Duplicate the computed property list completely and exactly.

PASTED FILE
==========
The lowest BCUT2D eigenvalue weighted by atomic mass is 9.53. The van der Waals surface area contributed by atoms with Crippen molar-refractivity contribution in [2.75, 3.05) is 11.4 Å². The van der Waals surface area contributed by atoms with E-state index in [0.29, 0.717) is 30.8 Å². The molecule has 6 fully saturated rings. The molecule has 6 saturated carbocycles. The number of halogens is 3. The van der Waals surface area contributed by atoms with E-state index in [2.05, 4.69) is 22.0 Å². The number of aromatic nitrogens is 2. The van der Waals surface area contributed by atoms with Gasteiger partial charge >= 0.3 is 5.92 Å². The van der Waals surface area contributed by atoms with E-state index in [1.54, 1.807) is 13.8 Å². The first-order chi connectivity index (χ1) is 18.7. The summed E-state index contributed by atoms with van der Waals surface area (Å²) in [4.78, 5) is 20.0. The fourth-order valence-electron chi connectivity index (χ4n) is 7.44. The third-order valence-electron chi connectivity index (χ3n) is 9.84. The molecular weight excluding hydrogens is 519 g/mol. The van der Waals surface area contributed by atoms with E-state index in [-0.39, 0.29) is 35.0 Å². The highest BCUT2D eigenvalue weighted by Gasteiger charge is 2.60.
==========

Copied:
The lowest BCUT2D eigenvalue weighted by atomic mass is 9.53. The van der Waals surface area contributed by atoms with Crippen molar-refractivity contribution in [2.75, 3.05) is 11.4 Å². The van der Waals surface area contributed by atoms with E-state index in [0.29, 0.717) is 30.8 Å². The molecule has 6 fully saturated rings. The molecule has 6 saturated carbocycles. The number of halogens is 3. The van der Waals surface area contributed by atoms with E-state index in [2.05, 4.69) is 22.0 Å². The number of aromatic nitrogens is 2. The van der Waals surface area contributed by atoms with Gasteiger partial charge >= 0.3 is 5.92 Å². The van der Waals surface area contributed by atoms with E-state index in [1.54, 1.807) is 13.8 Å². The first-order chi connectivity index (χ1) is 18.7. The summed E-state index contributed by atoms with van der Waals surface area (Å²) in [4.78, 5) is 20.0. The fourth-order valence-electron chi connectivity index (χ4n) is 7.44. The third-order valence-electron chi connectivity index (χ3n) is 9.84. The molecular weight excluding hydrogens is 519 g/mol. The van der Waals surface area contributed by atoms with E-state index in [-0.39, 0.29) is 35.0 Å². The highest BCUT2D eigenvalue weighted by Gasteiger charge is 2.60.